Practical support for Ukrainian survivors of Nazi persecution and relatives

Many people are suffering great hardship due to the illegal Russian war against Ukraine. There is the threat of starvation, death, torture, and abduction to the Russian territory. Medical care in some places has also collapsed. The victims include many survivors of Nazi persecution and descendants of former concentration camp prisoners. As part of the “Aid Network for Survivors of Nazi Persecution in Ukraine,” the Arolsen Archives would like to offer practical support to these people.

Grigorij Brizkij survived Buchenwald concentration camp. When he told his daughter Oksana Gruzytska about the Nazis’ crimes, “I listened, but perceived everything very much from a distance,” she says. As a result of the Russian attacks on Kyiv, the Ukrainian journalist, whose father Grigorij is no longer alive, has now had to fear for her own life. “I didn’t think the time would come that I would have to leave my homeland and run from war,” she says, looking back. “I was certain that this couldn’t happen again in our century.”

 

»In the past, many relatives of survivors have visited the places where their ancestors suffered together with them and established close links with the memorial sites. This is why we very much want to involve the descendants in our relief efforts.«

Ragna Vogel, Coordinator of the Aid Network for Survivors of Nazi Persecution in Ukraine

 

Direct aid after fleeing the Russian war

Oksana Gruzytska made the decision to flee to Poland with her family. Once they arrived, all security was initially gone. The newly founded Aid Network for Survivors of Nazi Persecution helped them immediately.

In the past, many relatives of survivors have visited the places where their ancestors suffered together with them and established close links with the memorial sites. “This is why we very much want to involve the descendants in our relief efforts,” says Ragna Vogel from the Aid Network for Survivors of Nazi Persecution in Ukraine. Around 46 initiatives, foundations, places of remembrance, and memorial sites from Germany are taking part. The Arolsen Archives are also part of the network and support its work. Together, we are appealing for donations to help the Holocaust survivors and their relatives.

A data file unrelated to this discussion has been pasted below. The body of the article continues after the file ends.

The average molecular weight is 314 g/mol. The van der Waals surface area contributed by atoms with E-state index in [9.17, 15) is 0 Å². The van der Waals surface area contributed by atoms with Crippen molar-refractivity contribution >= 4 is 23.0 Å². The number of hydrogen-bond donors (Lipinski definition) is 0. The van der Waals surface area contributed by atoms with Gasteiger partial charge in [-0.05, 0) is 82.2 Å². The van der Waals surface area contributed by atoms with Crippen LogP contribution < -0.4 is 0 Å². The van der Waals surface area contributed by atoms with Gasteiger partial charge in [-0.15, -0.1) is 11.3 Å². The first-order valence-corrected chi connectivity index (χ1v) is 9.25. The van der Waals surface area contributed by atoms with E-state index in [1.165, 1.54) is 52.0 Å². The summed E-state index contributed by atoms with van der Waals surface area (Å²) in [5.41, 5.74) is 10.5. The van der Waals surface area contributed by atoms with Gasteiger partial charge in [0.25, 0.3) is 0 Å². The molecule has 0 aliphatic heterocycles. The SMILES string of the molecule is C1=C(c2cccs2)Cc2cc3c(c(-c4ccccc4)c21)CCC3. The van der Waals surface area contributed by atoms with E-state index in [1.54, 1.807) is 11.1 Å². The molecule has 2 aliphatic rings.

First appeal for donations raised 30,000 euros

The appeal for donations released at the beginning of March has raised around 30,000 euros so far. The first emergency aid provided by the aid network went to Ukrainian poet Raisa Nabaranchuk, who was born in 1943. Members of her family were among the victims and survivors of mass shootings near Kyiv. In September 1941, the German perpetrators and their collaborators murdered almost 34,000 Jewish men, women, and children in the ravine of Babi Yar. Roma were also shot there. Raisa Nabaranchuk was able to be evacuated to Germany. The Central Council of German Sinti and Roma, which was represented within the network, called for her to receive support as she arrived in Freiburg with her family completely penniless.

 

Urgently needed medicines: Relief supplies from the network for Mykola K. from Kherson in Ukraine. Mykola K. had been in Minden with his parents as a child because they had to do forced labor there during National Socialism.

 

Great demand for immediate assistance

However, demand far exceeds the network’s financial and organizational resources. The “Aid Network for Survivors of Nazi Persecution in Ukraine” would thus particularly like to reach people who are not yet integrated into organized aid structures. It was possible to pass on an inquiry from the Holocaust Museum in Odessa regarding support for 234 survivors of concentration camps and ghettos to a strong partner in the network.

To allow even more people to be assisted in the future, the Arolsen Archives are asking people to generously support the network with a donation.

Donations account bei der Berliner Volksbank
Recipient: Kontakte-Kontakty
IBAN: DE59 1009 0000 2888 9620 02
BIC: BEVODEBB

 

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